Early jet engines had only one set of compressor disks which were sitting on the same shaft and spinning at the same speed. More modern designs use two or even three concentric spools, each spinning at its own speed. All spools have several compressor discs at the forward and one or a few turbine discs at the rear end, and allowing them to run at different speeds allows each compressor-turbine combination to run more efficiently. Note that all compressor components increase pressure downstream.
Gas turbines must be able to run efficiently not only at full thrust, but also at intermediate thrust settings. Especially in cases where the airplane is not fully loaded, airlines prefer to reduce thrust somewhat, because this stresses the engine less. Enabling different speeds allows to adapt the engine better to the operating conditions. Adding a spool adds complexity and introduces new failure modes, but the difference in speeds between the components makes obvious how much benefit they bring. In case of the GE-90, the low pressure spool runs at 2261.5 RPM when N1 is 100%, and the high pressure spool runs more than four times faster at 9332 RPM when N2 is 100%.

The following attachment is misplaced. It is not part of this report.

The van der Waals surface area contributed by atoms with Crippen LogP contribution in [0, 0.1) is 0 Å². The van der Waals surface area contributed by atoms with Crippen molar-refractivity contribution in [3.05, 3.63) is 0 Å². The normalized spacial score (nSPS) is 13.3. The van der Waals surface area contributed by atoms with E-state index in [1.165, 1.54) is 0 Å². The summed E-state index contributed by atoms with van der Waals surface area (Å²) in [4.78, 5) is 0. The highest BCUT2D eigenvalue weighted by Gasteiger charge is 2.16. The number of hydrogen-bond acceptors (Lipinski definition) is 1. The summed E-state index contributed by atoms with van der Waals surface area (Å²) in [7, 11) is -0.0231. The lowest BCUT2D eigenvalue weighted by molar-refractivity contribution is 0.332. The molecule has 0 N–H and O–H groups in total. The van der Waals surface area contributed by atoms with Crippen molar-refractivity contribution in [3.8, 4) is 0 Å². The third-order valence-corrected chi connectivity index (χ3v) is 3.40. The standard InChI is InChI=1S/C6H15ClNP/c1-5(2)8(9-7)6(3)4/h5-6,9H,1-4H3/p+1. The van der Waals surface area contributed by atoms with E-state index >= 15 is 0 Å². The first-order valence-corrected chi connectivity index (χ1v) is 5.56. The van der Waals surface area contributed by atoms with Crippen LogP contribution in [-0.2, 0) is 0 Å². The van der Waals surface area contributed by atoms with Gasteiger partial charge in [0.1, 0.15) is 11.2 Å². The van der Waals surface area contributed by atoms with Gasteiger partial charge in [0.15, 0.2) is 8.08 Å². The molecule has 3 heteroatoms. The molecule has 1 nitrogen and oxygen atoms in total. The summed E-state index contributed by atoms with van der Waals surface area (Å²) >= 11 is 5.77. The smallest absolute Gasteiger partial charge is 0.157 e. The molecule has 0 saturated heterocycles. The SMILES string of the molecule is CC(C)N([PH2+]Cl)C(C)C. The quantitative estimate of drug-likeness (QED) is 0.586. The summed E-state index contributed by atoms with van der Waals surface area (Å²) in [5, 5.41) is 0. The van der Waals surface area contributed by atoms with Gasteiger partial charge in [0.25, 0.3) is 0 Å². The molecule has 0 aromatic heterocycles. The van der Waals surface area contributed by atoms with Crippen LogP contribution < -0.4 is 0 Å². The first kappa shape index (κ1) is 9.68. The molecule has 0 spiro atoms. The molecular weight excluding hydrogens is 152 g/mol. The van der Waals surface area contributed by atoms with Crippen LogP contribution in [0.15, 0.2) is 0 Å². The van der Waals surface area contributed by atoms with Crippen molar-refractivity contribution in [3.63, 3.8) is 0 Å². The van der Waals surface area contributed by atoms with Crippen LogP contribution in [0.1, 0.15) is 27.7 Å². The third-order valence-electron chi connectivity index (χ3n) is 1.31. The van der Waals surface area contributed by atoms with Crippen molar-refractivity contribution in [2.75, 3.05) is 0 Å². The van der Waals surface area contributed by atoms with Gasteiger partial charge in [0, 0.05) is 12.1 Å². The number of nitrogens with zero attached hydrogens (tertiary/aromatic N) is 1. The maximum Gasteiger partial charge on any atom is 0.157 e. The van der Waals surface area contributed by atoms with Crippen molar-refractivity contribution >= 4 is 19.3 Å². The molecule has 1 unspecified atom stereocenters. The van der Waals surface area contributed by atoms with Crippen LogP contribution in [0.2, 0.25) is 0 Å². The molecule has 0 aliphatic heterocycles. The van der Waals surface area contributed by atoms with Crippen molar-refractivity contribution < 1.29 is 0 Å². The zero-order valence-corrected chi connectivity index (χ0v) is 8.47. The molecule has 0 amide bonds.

Rolls-Royce's success in the engine market is largely due to its ability to tailor its Trent engine to the many variants of aircraft which are sold by Boeing and Airbus. This tailoring is done by adapting the low speed components while leaving the core identical between models. By having three components to tinker with while its competitors General Electric and Pratt & Whitney have only two, Rolls-Royce has an advantage in the business of offering tailor-made engines.
Another reason for having two independent rotating assemblies can be found on vertical take-off jets: By spinning the low- and the high-pressure components in different directions, their gyro forces can be greatly reduced. While this is not relevant to regular airplanes, hovering a vertical take-off jet is much simpler when its engine does not add a pitch motion to every yawing motion and vice versa.